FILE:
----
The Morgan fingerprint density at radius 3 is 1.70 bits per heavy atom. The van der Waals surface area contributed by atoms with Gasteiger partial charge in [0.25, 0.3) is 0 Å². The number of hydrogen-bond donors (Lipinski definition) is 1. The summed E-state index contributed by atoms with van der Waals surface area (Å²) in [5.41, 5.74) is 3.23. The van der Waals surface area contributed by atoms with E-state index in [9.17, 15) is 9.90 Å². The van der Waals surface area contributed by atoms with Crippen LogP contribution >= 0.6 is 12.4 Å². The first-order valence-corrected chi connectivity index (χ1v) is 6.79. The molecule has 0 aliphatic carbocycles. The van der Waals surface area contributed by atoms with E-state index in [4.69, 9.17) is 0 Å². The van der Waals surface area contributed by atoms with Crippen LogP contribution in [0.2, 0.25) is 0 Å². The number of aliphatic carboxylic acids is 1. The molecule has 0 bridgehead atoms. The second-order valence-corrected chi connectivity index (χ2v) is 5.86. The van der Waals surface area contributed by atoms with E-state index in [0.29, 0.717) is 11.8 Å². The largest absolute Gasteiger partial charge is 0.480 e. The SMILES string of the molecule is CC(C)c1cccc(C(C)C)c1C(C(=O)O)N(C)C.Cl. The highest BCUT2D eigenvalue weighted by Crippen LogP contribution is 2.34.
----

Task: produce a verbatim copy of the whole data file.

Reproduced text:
The Morgan fingerprint density at radius 3 is 1.70 bits per heavy atom. The van der Waals surface area contributed by atoms with Gasteiger partial charge in [0.25, 0.3) is 0 Å². The number of hydrogen-bond donors (Lipinski definition) is 1. The summed E-state index contributed by atoms with van der Waals surface area (Å²) in [5.41, 5.74) is 3.23. The van der Waals surface area contributed by atoms with E-state index in [9.17, 15) is 9.90 Å². The van der Waals surface area contributed by atoms with Crippen LogP contribution >= 0.6 is 12.4 Å². The first-order valence-corrected chi connectivity index (χ1v) is 6.79. The molecule has 0 aliphatic carbocycles. The van der Waals surface area contributed by atoms with E-state index in [4.69, 9.17) is 0 Å². The van der Waals surface area contributed by atoms with Crippen LogP contribution in [0.2, 0.25) is 0 Å². The number of aliphatic carboxylic acids is 1. The molecule has 0 bridgehead atoms. The second-order valence-corrected chi connectivity index (χ2v) is 5.86. The van der Waals surface area contributed by atoms with E-state index in [0.29, 0.717) is 11.8 Å². The largest absolute Gasteiger partial charge is 0.480 e. The SMILES string of the molecule is CC(C)c1cccc(C(C)C)c1C(C(=O)O)N(C)C.Cl. The highest BCUT2D eigenvalue weighted by Crippen LogP contribution is 2.34.